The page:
Monday, December 21, 2009

Could have been worse


Sheldon Harnick, beloved Broadway lyricist of Fiddler On The Roof was famously quoted as he watched a terminally bad scene being polished during an out-of-town tryout, "The problem with washing garbage is that when you're done, it's still garbage." The Andrew Lloyd Webber popera Phantom of the Opera is not precisely garbage, but it's not actually very good. To begin with, the source story is a ridiculous mess, an opinion shared by the authors of the musical, according to interviews. To take the simplest point, the title character lives in catacombs below the opera house which no one can find. Until they actually try at the end of the story, when they find them rather quickly. Because the author needs them to. This is the sloppiest kind of story-telling. (By the way, what makes the Phantom's basement pipe organ operate--water power?) But to take apart this dreadful story at this late date is like kicking a cripple; the fact is that Lon Chaney made the story compelling back in the mid-1920's.

The musical takes the weaknesses of the story and makes them weaker. The title song, setting the stage for an 1870 story, sounds like disco. The most famous song, "Music of the Night" is a re-working of the melody of "Come To Me, Bend To Me" from Brigadoon. "Angel of Music" borrows heavily from "Chanson" from The Baker's Wife by Stephen Schwartz. Scraps of melody, such as "Angel of Music" and "I Remember" are endlessly re-cycled in the Webber way until one is nauseated. When he does write an attractive and semi-original melody such as "All I Ask of You" it is saddled with a diffuse and generalized lyric in which Raoul promises to be the heroine's freedom, her light, her shelter, someone to share her life. What is this song actually about? When Marian sings about "My White Knight" in The Music Man, we know what she wants. When Fred Astaire sings "They Can't Take That Away From Me," we get that single, strong unified idea. "All I Ask of You," says Christine in this slop-pot of a lyric, is to be every freaking thing the lyricist can think of that rhymes.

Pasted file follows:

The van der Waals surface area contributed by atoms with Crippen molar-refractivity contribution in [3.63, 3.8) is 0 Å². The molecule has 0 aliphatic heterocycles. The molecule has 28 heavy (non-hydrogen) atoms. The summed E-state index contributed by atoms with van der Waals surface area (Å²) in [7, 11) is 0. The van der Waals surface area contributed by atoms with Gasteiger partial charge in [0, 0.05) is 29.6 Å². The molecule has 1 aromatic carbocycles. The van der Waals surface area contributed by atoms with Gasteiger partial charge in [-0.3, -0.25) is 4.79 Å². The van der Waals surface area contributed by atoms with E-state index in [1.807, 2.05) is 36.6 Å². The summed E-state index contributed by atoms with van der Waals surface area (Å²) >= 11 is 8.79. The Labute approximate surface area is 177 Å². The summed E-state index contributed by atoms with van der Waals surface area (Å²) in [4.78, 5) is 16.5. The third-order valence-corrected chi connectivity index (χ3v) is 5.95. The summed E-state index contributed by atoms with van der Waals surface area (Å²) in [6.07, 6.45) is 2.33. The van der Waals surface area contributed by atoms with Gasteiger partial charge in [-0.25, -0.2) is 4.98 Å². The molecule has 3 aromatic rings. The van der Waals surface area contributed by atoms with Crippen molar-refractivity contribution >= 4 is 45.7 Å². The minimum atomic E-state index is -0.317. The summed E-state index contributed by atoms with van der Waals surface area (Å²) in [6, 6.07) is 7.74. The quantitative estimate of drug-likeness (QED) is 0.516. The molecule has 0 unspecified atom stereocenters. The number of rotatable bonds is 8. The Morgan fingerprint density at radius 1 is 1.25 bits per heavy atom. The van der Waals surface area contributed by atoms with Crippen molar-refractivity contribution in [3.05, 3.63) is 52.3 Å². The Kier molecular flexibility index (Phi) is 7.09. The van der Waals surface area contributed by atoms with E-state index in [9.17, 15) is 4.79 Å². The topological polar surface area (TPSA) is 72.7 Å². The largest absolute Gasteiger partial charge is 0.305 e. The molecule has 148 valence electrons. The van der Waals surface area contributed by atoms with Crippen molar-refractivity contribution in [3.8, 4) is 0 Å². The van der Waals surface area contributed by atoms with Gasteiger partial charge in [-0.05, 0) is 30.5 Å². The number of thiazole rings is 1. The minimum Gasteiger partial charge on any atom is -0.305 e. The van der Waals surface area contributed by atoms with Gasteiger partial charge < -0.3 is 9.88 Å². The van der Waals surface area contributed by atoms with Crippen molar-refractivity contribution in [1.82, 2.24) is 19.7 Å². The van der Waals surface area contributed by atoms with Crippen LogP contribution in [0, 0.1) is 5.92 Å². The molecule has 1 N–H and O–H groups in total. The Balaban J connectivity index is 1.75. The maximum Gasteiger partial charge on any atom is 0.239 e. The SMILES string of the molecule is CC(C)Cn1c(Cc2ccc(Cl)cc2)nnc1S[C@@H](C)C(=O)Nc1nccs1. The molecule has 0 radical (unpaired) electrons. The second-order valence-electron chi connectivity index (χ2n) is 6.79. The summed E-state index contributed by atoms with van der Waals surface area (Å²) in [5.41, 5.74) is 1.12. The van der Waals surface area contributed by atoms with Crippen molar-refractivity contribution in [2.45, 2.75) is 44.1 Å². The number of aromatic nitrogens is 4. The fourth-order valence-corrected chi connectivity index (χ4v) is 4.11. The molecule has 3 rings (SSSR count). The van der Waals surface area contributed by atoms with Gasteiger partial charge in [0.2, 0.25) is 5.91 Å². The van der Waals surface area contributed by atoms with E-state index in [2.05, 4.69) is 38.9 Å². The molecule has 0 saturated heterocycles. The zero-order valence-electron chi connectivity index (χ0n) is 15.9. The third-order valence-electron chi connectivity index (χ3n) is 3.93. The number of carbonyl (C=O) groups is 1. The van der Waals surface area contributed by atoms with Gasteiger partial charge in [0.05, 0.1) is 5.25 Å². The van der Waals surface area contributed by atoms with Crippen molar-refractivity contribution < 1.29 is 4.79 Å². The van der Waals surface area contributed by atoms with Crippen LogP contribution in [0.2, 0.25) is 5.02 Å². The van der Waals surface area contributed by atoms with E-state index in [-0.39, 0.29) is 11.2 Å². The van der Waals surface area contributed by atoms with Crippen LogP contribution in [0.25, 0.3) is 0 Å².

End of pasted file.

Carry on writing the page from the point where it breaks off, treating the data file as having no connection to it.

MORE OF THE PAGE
The fact is that Lloyd-Webber's shows will not be produced fifty years from now because the man couldn't tell a good or a bad lyric if either one slapped him in the face. He steamrollers over new lyricists for each show because his sheer lack of respect for the craft. Any old thing will do, and other than enjoying huge paychecks, there is nothing for a self-respecting lyricist to enjoy in this process.

At least the film version of Phantom of the Opera (2004) doesn't make anything any worse. Former costume designer Joel Shumacher was a canny choice as director, since he is bound to pay lavish attention to the lavish decor (which seems spot-on) and will not be handicapped by considerations of quality or skill in the script. The backstage atmosphere and Minnie Driver's over-the-top diva are quite enjoyable. The crashing chandelier has little of the effect it has in the theater, but that was to be expected. Emmy Rossum, the Christine of the moment is not unpleasant, but hardly the kind of singer to rivet anyone's attention or command devotion. Gerard Butler sings no worse than any other Phantom, which is to say, not very well.

One of the film's mistakes actually contains the kernel of an interesting idea. Out of fear of frightening its pubescent audience (physically and/or mentally immature), the Phantom's disfigurement, so ghastly (and based literally on the novel's description) in the Chaney version (Lon, that is, not Dick) now looks the result of a slightly distressing kitchen accident. It is as though the Phantom has exaggerated his grotesquerie in his mind as a metaphor for all men, who believe there is something ugly about themselves which they must conceal in order to be loved; a thing which, while perhaps unattractive, would hardly scare a robust woman away. That idea, alas, is not taken up, and it is probably merely my own projection, so you can take from that whatever you wish.

For a property which aspires to the heightened state of opera, it does emulate one aspect of the parent art form very well: everything takes way too long. But I can't imagine anyone who likes the play seriously disliking the movie; it feels as though it used a fansite bulletin board for a screenplay.

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